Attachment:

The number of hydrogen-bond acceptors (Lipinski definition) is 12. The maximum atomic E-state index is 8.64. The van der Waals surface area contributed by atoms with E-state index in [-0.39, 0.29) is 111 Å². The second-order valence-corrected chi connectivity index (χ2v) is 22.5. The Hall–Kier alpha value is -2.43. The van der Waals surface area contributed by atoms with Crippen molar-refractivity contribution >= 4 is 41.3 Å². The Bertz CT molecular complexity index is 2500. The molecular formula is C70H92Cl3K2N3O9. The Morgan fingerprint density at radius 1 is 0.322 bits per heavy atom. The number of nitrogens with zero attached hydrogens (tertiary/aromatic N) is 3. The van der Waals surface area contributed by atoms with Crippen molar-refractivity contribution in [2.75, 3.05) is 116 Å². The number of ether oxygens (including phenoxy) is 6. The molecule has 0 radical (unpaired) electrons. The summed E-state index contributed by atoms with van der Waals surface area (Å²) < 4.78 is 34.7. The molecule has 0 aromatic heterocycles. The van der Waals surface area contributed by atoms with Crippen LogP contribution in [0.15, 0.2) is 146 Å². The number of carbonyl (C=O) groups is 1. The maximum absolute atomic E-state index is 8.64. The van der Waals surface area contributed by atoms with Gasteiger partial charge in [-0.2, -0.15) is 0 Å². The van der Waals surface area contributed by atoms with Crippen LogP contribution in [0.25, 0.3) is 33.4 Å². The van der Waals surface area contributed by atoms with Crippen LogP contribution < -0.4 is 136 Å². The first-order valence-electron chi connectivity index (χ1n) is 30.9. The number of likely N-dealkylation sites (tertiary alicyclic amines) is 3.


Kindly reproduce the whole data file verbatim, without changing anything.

The number of hydrogen-bond acceptors (Lipinski definition) is 12. The maximum atomic E-state index is 8.64. The van der Waals surface area contributed by atoms with E-state index in [-0.39, 0.29) is 111 Å². The second-order valence-corrected chi connectivity index (χ2v) is 22.5. The Hall–Kier alpha value is -2.43. The van der Waals surface area contributed by atoms with Crippen molar-refractivity contribution >= 4 is 41.3 Å². The Bertz CT molecular complexity index is 2500. The molecular formula is C70H92Cl3K2N3O9. The Morgan fingerprint density at radius 1 is 0.322 bits per heavy atom. The number of nitrogens with zero attached hydrogens (tertiary/aromatic N) is 3. The van der Waals surface area contributed by atoms with Crippen molar-refractivity contribution in [2.75, 3.05) is 116 Å². The number of ether oxygens (including phenoxy) is 6. The molecule has 0 radical (unpaired) electrons. The summed E-state index contributed by atoms with van der Waals surface area (Å²) < 4.78 is 34.7. The molecule has 0 aromatic heterocycles. The van der Waals surface area contributed by atoms with Crippen LogP contribution in [0.15, 0.2) is 146 Å². The number of carbonyl (C=O) groups is 1. The maximum absolute atomic E-state index is 8.64. The van der Waals surface area contributed by atoms with Gasteiger partial charge in [-0.2, -0.15) is 0 Å². The van der Waals surface area contributed by atoms with Crippen LogP contribution in [0.25, 0.3) is 33.4 Å². The van der Waals surface area contributed by atoms with Crippen LogP contribution < -0.4 is 136 Å². The first-order valence-electron chi connectivity index (χ1n) is 30.9. The number of likely N-dealkylation sites (tertiary alicyclic amines) is 3.